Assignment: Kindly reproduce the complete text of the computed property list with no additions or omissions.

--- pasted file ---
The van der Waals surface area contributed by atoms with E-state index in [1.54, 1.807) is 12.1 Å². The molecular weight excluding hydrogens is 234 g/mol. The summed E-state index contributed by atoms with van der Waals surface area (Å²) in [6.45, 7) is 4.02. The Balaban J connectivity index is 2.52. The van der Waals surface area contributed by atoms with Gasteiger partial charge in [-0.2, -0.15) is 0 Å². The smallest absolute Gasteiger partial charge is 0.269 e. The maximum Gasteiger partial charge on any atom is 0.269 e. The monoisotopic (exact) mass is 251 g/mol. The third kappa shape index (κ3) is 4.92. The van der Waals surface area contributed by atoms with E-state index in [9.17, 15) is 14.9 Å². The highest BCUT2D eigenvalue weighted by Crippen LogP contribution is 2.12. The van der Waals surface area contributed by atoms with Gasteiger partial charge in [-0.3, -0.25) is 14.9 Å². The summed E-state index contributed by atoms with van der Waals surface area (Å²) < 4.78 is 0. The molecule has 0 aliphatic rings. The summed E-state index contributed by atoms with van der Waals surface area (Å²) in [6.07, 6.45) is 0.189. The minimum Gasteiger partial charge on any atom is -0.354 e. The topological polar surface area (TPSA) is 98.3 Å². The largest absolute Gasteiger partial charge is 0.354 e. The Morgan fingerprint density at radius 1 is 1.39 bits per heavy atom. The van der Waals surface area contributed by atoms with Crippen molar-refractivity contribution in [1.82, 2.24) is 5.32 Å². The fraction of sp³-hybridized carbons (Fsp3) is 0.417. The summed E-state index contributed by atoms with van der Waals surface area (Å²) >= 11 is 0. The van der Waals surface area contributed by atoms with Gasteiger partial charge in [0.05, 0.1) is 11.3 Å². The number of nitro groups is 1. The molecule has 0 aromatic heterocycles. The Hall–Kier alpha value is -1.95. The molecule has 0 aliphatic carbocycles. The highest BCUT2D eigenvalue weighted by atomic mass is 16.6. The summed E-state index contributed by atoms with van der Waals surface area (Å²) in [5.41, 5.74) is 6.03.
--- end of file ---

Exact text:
The van der Waals surface area contributed by atoms with E-state index in [1.54, 1.807) is 12.1 Å². The molecular weight excluding hydrogens is 234 g/mol. The summed E-state index contributed by atoms with van der Waals surface area (Å²) in [6.45, 7) is 4.02. The Balaban J connectivity index is 2.52. The van der Waals surface area contributed by atoms with Gasteiger partial charge in [-0.2, -0.15) is 0 Å². The smallest absolute Gasteiger partial charge is 0.269 e. The maximum Gasteiger partial charge on any atom is 0.269 e. The monoisotopic (exact) mass is 251 g/mol. The third kappa shape index (κ3) is 4.92. The van der Waals surface area contributed by atoms with E-state index in [9.17, 15) is 14.9 Å². The highest BCUT2D eigenvalue weighted by Crippen LogP contribution is 2.12. The van der Waals surface area contributed by atoms with Gasteiger partial charge in [-0.3, -0.25) is 14.9 Å². The summed E-state index contributed by atoms with van der Waals surface area (Å²) < 4.78 is 0. The molecule has 0 aliphatic rings. The summed E-state index contributed by atoms with van der Waals surface area (Å²) in [6.07, 6.45) is 0.189. The minimum Gasteiger partial charge on any atom is -0.354 e. The topological polar surface area (TPSA) is 98.3 Å². The largest absolute Gasteiger partial charge is 0.354 e. The Morgan fingerprint density at radius 1 is 1.39 bits per heavy atom. The van der Waals surface area contributed by atoms with Crippen molar-refractivity contribution in [1.82, 2.24) is 5.32 Å². The fraction of sp³-hybridized carbons (Fsp3) is 0.417. The summed E-state index contributed by atoms with van der Waals surface area (Å²) >= 11 is 0. The van der Waals surface area contributed by atoms with Gasteiger partial charge in [0.05, 0.1) is 11.3 Å². The number of nitro groups is 1. The molecule has 0 aromatic heterocycles. The Hall–Kier alpha value is -1.95. The molecule has 0 aliphatic carbocycles. The highest BCUT2D eigenvalue weighted by atomic mass is 16.6. The summed E-state index contributed by atoms with van der Waals surface area (Å²) in [5.41, 5.74) is 6.03.